No one could easily forget about the deadliest fire tragedy that occurred at Grenfell Tower in London recently, on June 14. The fire claimed more than 80 casualties and the loss of homes for the residents.

It has been widely reported that the investigation blames the cause of this tragedy on flammable materials used in the façade and that it contributed to the spread of the blaze.

Now we come to look at how and why the fire spread and should there be ways that engineering design could be a crucial part in stopping or slowing the fire and minimize the possibility that the fire engulfed the whole tower.

Meinhardt, as an Engineering Consultant company with a well-established Meinhardt Façade Technology department, discusses why the blaze at Grenfell Tower was a catastrophe. What could have been done to avoid and minimize the fire in terms of the building’s Façade and further, how Meinhardt’s standards and design approach in Façade Engineering mitigate the risks.

Grenfell Tower

Aluminium Composite Panel (ACP) and insulation were used in Grenfell Tower, according to the reports resulting from different investigations. These showed that the ACP used was “Reynobond” with Polyethylene (PE) core, and Celotex RS5000 insulation. The PE core together with insulation and the air gap contributed to the spread of fire, as standard PE grades, although low in thermal conductivity are combustible if it comes in direct contact with a high intensity heat source, such as an open blaze.

Meinhardt’s Standard Approach

Aluminium Composite Panel (ACP) is one of the most common materials used in façade cladding. However, selection of proper ACP needs to be considered seriously. At Meinhardt, we only specify ACP products that compiles with all the relevant international codes. We also have further technical requirements stipulated in our specifications in our projects. Some of our main specifications are as below:

  • The core material shall be non-combustible mineral filled core and shall be free  of voids and/or airspaces and not contain foamed insulation. Products laminated sheet by sheet in a batch process using glues or adhesives between materials are not acceptable.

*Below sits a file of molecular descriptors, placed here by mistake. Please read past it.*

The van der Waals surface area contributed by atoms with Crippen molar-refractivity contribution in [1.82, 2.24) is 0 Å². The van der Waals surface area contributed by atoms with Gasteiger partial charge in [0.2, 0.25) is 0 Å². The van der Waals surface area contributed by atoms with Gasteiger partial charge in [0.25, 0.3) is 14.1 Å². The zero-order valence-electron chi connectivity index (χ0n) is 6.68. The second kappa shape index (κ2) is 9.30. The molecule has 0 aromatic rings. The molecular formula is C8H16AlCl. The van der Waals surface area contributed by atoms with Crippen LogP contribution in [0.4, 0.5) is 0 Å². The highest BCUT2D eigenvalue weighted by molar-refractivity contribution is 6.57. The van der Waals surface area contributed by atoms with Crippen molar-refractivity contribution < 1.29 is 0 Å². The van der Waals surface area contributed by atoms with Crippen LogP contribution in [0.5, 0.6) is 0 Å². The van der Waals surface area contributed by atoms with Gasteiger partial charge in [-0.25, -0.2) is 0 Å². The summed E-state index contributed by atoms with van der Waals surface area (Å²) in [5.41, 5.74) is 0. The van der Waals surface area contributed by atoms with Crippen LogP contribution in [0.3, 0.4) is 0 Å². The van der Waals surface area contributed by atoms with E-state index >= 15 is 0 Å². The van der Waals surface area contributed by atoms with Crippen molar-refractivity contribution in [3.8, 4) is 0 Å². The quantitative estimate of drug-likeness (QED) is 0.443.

• All composite panels shall not consist of toxic material.
  • All composite panels shall be of consistent high quality, regardless of sources.
  • Fire resistance of aluminium composite shall comply with BS 476 Part 6 Class 0 & BS 476 Part 7 Class 1, UBC standard 26-1 / NFPA 259, UBC standard 26-9 / NFPA 285, and EN 13501-1.
  • Composite panel manufacturer shall have a minimum of 15 years’ experience in the manufacture.

To clarify, Meinhardt does not approve the use of ACP with PE core similar to the one used in Grenfell Tower in any of our projects.

One of the main materials used in fire a stopping system is an internationally compliant, high density fire stop insulation material known as “Rockwool”. Rockwool fire stop insulation is one of the approved products specified for all Meinhardt’s Façade projects. By installing Rockwool between the building structure and its façade at every floor, the blaze cannot shoot up through the gap and would at least slow the spread of the fire.

An air gap between ACP cladding and the structure in a rain screen cladding is inevitable, as it is required for installation tolerance and keeping the cladding plumb. But the standard is that all continuous wall cladding must have a proper fire stopping system or material. These materials are used to seal openings and joints of fire-resistance rated walls or floor assemblies.

With Meinhardt’s standard, we always ensure that right materials are carefully selected and a proper firestop system is put in place. These safety elements are always treated with the highest importance, properly considered and never neglected.

Roger Cua
Executive Façade Manager